More than 100 suspected militants have been killed in the past three weeks in operations in southern and eastern Afghanistan, the US military says.
US troops in "Operation Whalers". Photo: US Dept of Defence
More than 40 were killed in operations in eastern Kunar province, where the US lost 19 personnel in June.
Another 65 died in fighting in southern Zabul province, the US military said.
The Taleban have stepped up violence ahead of next month's parliamentary elections but on Monday said they would not attack polling stations.
On Sunday, suspected insurgents killed four US soldiers with a roadside bomb in Daychopan, in Zabul.
The coalition forces' "Operation Whalers" in Kunar province was launched to "clear the way for successful elections", the US military said.
"We had over 29 separate engagements with enemy forces that resulted in over 40 enemy killed in action and many others wounded," said Lt Col Jerry O'Hara.
Maj Gen Jason Kamiya said insurgents had a choice of joining the democratic process or "to continue to live in the shadow of continued military confrontation, violence, death and defeat".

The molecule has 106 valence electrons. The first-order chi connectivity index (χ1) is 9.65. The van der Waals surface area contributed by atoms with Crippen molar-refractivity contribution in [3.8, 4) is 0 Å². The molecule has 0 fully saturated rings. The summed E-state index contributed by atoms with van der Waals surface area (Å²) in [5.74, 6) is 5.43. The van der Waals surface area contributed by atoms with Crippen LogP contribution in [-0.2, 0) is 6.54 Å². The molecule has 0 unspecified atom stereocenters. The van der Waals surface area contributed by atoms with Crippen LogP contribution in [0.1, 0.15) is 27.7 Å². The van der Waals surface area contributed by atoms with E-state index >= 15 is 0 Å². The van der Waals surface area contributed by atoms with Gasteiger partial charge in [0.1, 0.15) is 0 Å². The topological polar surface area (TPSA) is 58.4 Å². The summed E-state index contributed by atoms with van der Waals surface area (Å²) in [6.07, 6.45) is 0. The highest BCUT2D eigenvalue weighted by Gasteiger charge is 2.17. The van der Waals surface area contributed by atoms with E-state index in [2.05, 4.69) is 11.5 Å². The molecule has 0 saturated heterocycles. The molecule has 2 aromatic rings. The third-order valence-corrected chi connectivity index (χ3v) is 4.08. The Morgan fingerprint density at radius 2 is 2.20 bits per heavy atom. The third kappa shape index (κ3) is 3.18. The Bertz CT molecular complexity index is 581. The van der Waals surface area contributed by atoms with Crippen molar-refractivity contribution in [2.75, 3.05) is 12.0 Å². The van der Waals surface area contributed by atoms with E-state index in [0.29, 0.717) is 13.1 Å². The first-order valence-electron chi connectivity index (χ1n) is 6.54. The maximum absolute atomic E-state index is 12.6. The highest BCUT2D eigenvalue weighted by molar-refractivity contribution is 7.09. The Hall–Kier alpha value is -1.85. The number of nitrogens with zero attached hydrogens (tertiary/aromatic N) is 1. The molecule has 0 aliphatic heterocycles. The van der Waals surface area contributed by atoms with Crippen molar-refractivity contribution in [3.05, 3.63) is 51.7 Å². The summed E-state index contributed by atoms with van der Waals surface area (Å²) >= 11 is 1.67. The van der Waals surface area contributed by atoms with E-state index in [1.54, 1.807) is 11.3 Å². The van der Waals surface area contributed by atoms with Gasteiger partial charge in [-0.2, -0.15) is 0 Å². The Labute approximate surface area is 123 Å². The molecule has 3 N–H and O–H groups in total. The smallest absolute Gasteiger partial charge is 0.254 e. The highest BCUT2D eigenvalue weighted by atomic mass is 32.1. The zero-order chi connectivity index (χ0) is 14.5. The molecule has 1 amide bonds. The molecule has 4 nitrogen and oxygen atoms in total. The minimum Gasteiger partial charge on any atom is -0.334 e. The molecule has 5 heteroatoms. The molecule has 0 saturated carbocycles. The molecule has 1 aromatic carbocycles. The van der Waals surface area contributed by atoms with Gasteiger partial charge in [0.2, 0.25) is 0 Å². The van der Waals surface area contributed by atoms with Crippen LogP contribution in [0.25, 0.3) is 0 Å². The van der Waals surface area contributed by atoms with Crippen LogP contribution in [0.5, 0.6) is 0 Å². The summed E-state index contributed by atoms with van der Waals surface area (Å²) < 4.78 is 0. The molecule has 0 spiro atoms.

It is not possible to independently verify the US figures and the Taleban have not yet commented on them.
Kunar's mountainous region has witnessed several deadly attacks on US forces in recent weeks by suspected insurgents who have vowed to derail the 18 September poll.
In June, three Navy SEALs were killed in fighting in Kunar and a helicopter sent to rescue them went down, possibly under enemy fire, killing 16 more US personnel.
The BBC's Andrew North in Kabul says since then US and Afghan forces have been concentrating on Kunar, trying to root out insurgents.
However, sources have told the BBC that al-Qaeda supporters are still active in the area, in some cases using videos of insurgent attacks in Iraq to try to recruit people.
But our correspondent says the latest statement from the Taleban's purported spokesman, Latifullah Hakimi, that they will hold off from attacks on polling stations may afford some comfort as that is largely what happened at last year's presidential elections.
A US spokesman was cautious but said he hoped "this was a sign of better things to come".
On Sunday, Latifullah Hakimi, said Taleban fighters had detonated the roadside bomb that killed four US soldiers in Zabul. Three US soldiers were also hurt.
Also on Sunday a second bomb hit a US embassy convoy near Kabul, injuring two officials.
The Taleban claimed responsibility for that attack too although their statements could not be independently verified.
The US now has about 20,000 troops in Afghanistan and has lost close to 200 since Operation Enduring Freedom began following the ousting of the Taleban regime in late 2001.